If you are talking about it from a commercial point of view, Khelein Hum Jee Jaan Sey, unfortunately, did not do well, but Manmarziyaan turned out to be director Anurag Kashyap’s biggest success. I think it achieved all that we expected it to. Yes, Khelein Hum Jee Jaan Sey was disappointing because the film was not just a commercial venture. It was an honour to bring the story of Surya Sen to celluloid and to be able to acquaint the current generation with the great sacrifice of a 29-year-old schoolteacher and 60 of his students who managed to overthrow the British Raj for a night in Chittagong. When director Ashutosh Gowariker first narrated the story to me, I was embarrassed that I did not know about it. You give your best to a film and when it does not do well, you learn from it and say, “Look, buddy, your best is not good enough. You have to work even harder.”
Have you paused and reflected on your career in Bollywood?
Every day is a time to reflect. An actor must spend some time, all by himself, thinking about how he can improve himself. Not just actors, every individual should spend some time thinking about how they can do better tomorrow what they did today. This is how you improve, grow and become better. I do it every day. I reflect on how I could have done a certain film or performed a certain character differently. I always analyse my work and try, in my limited capacity, to improve and teach myself how to be better.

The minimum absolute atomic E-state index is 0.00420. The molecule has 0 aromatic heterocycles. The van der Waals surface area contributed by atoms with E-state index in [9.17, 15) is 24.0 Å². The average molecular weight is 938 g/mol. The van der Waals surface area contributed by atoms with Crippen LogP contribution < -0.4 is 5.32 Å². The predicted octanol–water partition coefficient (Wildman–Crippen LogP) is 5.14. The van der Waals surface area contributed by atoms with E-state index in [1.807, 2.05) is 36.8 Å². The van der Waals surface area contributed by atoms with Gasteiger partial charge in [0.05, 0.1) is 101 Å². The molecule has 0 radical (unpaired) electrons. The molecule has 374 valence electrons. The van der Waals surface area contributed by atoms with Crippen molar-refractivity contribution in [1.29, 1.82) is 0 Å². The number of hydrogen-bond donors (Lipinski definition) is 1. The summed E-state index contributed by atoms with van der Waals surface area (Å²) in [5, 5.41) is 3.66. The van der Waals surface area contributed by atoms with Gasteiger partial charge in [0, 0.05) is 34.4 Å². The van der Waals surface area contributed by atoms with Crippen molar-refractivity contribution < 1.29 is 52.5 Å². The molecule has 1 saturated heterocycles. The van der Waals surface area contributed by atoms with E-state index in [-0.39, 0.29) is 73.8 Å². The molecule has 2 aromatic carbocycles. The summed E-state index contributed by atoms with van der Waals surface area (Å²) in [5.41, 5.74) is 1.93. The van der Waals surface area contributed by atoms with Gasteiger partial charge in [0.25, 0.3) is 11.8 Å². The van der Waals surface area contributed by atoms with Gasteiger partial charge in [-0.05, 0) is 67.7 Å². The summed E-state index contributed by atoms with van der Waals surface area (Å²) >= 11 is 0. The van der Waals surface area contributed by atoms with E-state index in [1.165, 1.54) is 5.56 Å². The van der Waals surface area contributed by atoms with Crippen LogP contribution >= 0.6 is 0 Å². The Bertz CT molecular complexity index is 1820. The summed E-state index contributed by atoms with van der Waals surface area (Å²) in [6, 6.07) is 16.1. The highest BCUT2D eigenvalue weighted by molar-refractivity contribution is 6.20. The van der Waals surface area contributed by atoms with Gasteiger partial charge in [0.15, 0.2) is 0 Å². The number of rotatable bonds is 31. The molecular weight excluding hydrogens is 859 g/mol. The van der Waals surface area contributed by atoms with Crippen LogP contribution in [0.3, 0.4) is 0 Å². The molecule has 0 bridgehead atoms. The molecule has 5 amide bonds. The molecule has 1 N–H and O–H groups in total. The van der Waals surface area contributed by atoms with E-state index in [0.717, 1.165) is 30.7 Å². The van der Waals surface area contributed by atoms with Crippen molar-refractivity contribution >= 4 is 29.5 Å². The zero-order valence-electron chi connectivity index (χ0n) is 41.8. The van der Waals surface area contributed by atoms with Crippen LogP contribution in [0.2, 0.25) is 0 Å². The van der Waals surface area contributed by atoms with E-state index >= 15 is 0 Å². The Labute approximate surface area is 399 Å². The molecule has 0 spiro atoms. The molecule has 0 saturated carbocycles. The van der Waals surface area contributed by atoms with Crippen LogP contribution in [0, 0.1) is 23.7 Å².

Don’t you think it is unfair that your critics and the media constantly compare you to your father?
That is the question you should ask the audience and yourself as the media. It would not be correct for me to answer it. The way I look at it, you guys consider me worthy of being compared to Amitabh Bachchan. That is a huge achievement. How many actors have the pleasure, honour or talent to be compared to the great Amitabh Bachchan? So, I am obviously doing something right.
How many of your dad’s qualities have rubbed off on you as an actor? Anything you wished you had imbibed more from him?
His discipline is amazing and his sense of duty is unparalleled. You can always do more with that in life. From a performance point of view, I would like to believe that I do things unique to me, something that is not obviously inspired by him. Regardless, there is so much to learn from him even today, despite him having been at the top of his game for 50 years. The other day, when I completed 20 years in the film industry, I went up to him, touched his feet and took his blessings. He asked me where I was going so early in the morning and I said, “Pa, when you completed 50 years in the industry last year, I had come to congratulate you and asked where you were going. You had replied, ‘Beta, main kaam par jaa raha hoon (Son, I am going out for work)’.”
That was a huge lesson for me. Even at this stage, after having completed 50 years, you still feel the hunger to go out for work and do your best! Work is worship and that is what I also try to do. I hope I can live up to his expectations and give him an opportunity to feel proud of me as a father, not just as a colleague.